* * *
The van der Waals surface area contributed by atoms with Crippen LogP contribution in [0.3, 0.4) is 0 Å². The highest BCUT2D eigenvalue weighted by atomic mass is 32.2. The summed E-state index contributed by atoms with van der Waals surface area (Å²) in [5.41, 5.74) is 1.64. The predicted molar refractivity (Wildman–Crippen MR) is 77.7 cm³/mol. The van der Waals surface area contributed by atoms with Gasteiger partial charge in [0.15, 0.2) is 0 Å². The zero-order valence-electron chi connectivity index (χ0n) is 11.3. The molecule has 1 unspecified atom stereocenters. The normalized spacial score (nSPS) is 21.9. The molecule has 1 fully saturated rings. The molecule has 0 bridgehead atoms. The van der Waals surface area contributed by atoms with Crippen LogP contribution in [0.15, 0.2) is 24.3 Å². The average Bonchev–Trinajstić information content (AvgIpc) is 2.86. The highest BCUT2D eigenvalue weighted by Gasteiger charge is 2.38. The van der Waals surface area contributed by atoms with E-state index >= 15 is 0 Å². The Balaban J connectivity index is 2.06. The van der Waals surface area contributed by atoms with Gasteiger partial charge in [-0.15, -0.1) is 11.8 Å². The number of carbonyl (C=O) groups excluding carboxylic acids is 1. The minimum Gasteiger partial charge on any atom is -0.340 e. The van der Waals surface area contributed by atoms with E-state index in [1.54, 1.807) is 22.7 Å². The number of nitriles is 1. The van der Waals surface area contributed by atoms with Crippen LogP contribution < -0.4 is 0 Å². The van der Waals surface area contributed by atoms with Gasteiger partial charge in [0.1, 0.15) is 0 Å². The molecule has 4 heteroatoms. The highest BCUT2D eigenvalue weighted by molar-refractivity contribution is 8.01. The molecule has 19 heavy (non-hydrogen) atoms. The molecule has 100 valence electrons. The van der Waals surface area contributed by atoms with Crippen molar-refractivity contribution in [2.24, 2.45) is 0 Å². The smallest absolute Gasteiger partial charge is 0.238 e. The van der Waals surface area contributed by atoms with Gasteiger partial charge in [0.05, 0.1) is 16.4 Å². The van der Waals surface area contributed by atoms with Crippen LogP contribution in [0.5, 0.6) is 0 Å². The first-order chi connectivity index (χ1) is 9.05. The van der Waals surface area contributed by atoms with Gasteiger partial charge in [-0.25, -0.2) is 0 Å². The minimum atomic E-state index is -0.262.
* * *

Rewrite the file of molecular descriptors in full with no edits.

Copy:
The van der Waals surface area contributed by atoms with Crippen LogP contribution in [0.3, 0.4) is 0 Å². The highest BCUT2D eigenvalue weighted by atomic mass is 32.2. The summed E-state index contributed by atoms with van der Waals surface area (Å²) in [5.41, 5.74) is 1.64. The predicted molar refractivity (Wildman–Crippen MR) is 77.7 cm³/mol. The van der Waals surface area contributed by atoms with Gasteiger partial charge in [0.15, 0.2) is 0 Å². The zero-order valence-electron chi connectivity index (χ0n) is 11.3. The molecule has 1 unspecified atom stereocenters. The normalized spacial score (nSPS) is 21.9. The molecule has 1 fully saturated rings. The molecule has 0 bridgehead atoms. The van der Waals surface area contributed by atoms with Crippen LogP contribution in [0.15, 0.2) is 24.3 Å². The average Bonchev–Trinajstić information content (AvgIpc) is 2.86. The highest BCUT2D eigenvalue weighted by Gasteiger charge is 2.38. The van der Waals surface area contributed by atoms with E-state index >= 15 is 0 Å². The Balaban J connectivity index is 2.06. The van der Waals surface area contributed by atoms with Gasteiger partial charge in [-0.15, -0.1) is 11.8 Å². The number of carbonyl (C=O) groups excluding carboxylic acids is 1. The minimum Gasteiger partial charge on any atom is -0.340 e. The van der Waals surface area contributed by atoms with E-state index in [1.54, 1.807) is 22.7 Å². The number of nitriles is 1. The van der Waals surface area contributed by atoms with Crippen LogP contribution < -0.4 is 0 Å². The van der Waals surface area contributed by atoms with Gasteiger partial charge in [0.1, 0.15) is 0 Å². The molecule has 4 heteroatoms. The highest BCUT2D eigenvalue weighted by molar-refractivity contribution is 8.01. The molecule has 19 heavy (non-hydrogen) atoms. The molecule has 100 valence electrons. The van der Waals surface area contributed by atoms with Crippen molar-refractivity contribution in [2.24, 2.45) is 0 Å². The smallest absolute Gasteiger partial charge is 0.238 e. The van der Waals surface area contributed by atoms with Gasteiger partial charge in [0.05, 0.1) is 16.4 Å². The van der Waals surface area contributed by atoms with Crippen LogP contribution in [0.5, 0.6) is 0 Å². The first-order chi connectivity index (χ1) is 9.05. The van der Waals surface area contributed by atoms with Gasteiger partial charge in [-0.25, -0.2) is 0 Å². The minimum atomic E-state index is -0.262.